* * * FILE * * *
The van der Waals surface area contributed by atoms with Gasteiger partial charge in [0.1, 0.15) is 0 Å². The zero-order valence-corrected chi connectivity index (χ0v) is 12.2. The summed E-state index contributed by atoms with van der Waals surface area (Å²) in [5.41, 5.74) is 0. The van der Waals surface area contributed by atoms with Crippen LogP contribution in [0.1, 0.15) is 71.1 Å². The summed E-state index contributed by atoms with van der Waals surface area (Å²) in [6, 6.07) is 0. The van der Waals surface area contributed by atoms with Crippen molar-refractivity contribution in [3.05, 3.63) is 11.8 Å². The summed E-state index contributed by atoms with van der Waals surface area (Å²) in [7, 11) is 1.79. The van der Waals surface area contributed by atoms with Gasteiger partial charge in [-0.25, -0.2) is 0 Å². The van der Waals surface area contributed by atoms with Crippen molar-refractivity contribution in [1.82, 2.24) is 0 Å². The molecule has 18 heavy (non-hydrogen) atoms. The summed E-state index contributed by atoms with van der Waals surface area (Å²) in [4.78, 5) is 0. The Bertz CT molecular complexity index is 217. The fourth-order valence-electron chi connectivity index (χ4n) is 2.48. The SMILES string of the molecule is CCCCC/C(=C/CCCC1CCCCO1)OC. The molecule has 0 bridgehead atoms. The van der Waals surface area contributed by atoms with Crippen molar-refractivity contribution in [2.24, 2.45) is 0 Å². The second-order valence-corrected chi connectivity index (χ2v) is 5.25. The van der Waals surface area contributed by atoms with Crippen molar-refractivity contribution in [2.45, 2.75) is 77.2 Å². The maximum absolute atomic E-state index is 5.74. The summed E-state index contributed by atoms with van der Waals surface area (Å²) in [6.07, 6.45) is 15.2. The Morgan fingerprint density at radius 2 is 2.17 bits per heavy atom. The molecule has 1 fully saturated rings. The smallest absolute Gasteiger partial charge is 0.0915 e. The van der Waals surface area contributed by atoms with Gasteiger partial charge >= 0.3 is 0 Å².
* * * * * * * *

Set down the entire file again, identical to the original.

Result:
The van der Waals surface area contributed by atoms with Gasteiger partial charge in [0.1, 0.15) is 0 Å². The zero-order valence-corrected chi connectivity index (χ0v) is 12.2. The summed E-state index contributed by atoms with van der Waals surface area (Å²) in [5.41, 5.74) is 0. The van der Waals surface area contributed by atoms with Crippen LogP contribution in [0.1, 0.15) is 71.1 Å². The summed E-state index contributed by atoms with van der Waals surface area (Å²) in [6, 6.07) is 0. The van der Waals surface area contributed by atoms with Crippen molar-refractivity contribution in [3.05, 3.63) is 11.8 Å². The summed E-state index contributed by atoms with van der Waals surface area (Å²) in [7, 11) is 1.79. The van der Waals surface area contributed by atoms with Gasteiger partial charge in [-0.25, -0.2) is 0 Å². The van der Waals surface area contributed by atoms with Crippen molar-refractivity contribution in [1.82, 2.24) is 0 Å². The molecule has 18 heavy (non-hydrogen) atoms. The summed E-state index contributed by atoms with van der Waals surface area (Å²) in [4.78, 5) is 0. The Bertz CT molecular complexity index is 217. The fourth-order valence-electron chi connectivity index (χ4n) is 2.48. The SMILES string of the molecule is CCCCC/C(=C/CCCC1CCCCO1)OC. The molecule has 0 bridgehead atoms. The van der Waals surface area contributed by atoms with Crippen molar-refractivity contribution in [2.24, 2.45) is 0 Å². The second-order valence-corrected chi connectivity index (χ2v) is 5.25. The van der Waals surface area contributed by atoms with Crippen molar-refractivity contribution in [2.45, 2.75) is 77.2 Å². The maximum absolute atomic E-state index is 5.74. The summed E-state index contributed by atoms with van der Waals surface area (Å²) in [6.07, 6.45) is 15.2. The Morgan fingerprint density at radius 2 is 2.17 bits per heavy atom. The molecule has 1 fully saturated rings. The smallest absolute Gasteiger partial charge is 0.0915 e. The van der Waals surface area contributed by atoms with Gasteiger partial charge >= 0.3 is 0 Å².